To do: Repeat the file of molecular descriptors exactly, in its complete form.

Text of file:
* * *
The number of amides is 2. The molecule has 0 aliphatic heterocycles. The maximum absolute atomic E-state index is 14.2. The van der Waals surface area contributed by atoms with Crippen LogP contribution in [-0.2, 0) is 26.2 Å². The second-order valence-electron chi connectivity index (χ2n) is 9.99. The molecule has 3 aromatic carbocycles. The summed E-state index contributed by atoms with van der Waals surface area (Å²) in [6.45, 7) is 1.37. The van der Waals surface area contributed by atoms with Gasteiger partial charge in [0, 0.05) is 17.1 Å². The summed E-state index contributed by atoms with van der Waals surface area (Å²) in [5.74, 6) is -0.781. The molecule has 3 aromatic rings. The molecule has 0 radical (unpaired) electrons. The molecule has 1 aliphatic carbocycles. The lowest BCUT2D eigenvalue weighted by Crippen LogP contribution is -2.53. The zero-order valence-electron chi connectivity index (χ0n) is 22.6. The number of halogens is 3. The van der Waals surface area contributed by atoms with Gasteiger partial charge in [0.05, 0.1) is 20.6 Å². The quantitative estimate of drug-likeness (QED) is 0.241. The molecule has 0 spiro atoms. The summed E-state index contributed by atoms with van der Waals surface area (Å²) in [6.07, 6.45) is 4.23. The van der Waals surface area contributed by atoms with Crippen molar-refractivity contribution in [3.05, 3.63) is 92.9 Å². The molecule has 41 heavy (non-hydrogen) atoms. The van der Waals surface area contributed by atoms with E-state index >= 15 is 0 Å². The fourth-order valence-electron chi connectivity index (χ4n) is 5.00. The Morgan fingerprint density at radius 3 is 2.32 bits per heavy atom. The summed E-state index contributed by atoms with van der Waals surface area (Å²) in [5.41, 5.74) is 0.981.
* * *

The number of amides is 2. The molecule has 0 aliphatic heterocycles. The maximum absolute atomic E-state index is 14.2. The van der Waals surface area contributed by atoms with Crippen LogP contribution in [-0.2, 0) is 26.2 Å². The second-order valence-electron chi connectivity index (χ2n) is 9.99. The molecule has 3 aromatic carbocycles. The summed E-state index contributed by atoms with van der Waals surface area (Å²) in [6.45, 7) is 1.37. The van der Waals surface area contributed by atoms with Gasteiger partial charge in [0, 0.05) is 17.1 Å². The summed E-state index contributed by atoms with van der Waals surface area (Å²) in [5.74, 6) is -0.781. The molecule has 3 aromatic rings. The molecule has 0 radical (unpaired) electrons. The molecule has 1 aliphatic carbocycles. The lowest BCUT2D eigenvalue weighted by Crippen LogP contribution is -2.53. The zero-order valence-electron chi connectivity index (χ0n) is 22.6. The number of halogens is 3. The van der Waals surface area contributed by atoms with Gasteiger partial charge in [0.05, 0.1) is 20.6 Å². The quantitative estimate of drug-likeness (QED) is 0.241. The molecule has 0 spiro atoms. The summed E-state index contributed by atoms with van der Waals surface area (Å²) in [6.07, 6.45) is 4.23. The van der Waals surface area contributed by atoms with Crippen molar-refractivity contribution in [3.05, 3.63) is 92.9 Å². The molecule has 41 heavy (non-hydrogen) atoms. The van der Waals surface area contributed by atoms with E-state index >= 15 is 0 Å². The fourth-order valence-electron chi connectivity index (χ4n) is 5.00. The Morgan fingerprint density at radius 3 is 2.32 bits per heavy atom. The summed E-state index contributed by atoms with van der Waals surface area (Å²) in [5.41, 5.74) is 0.981.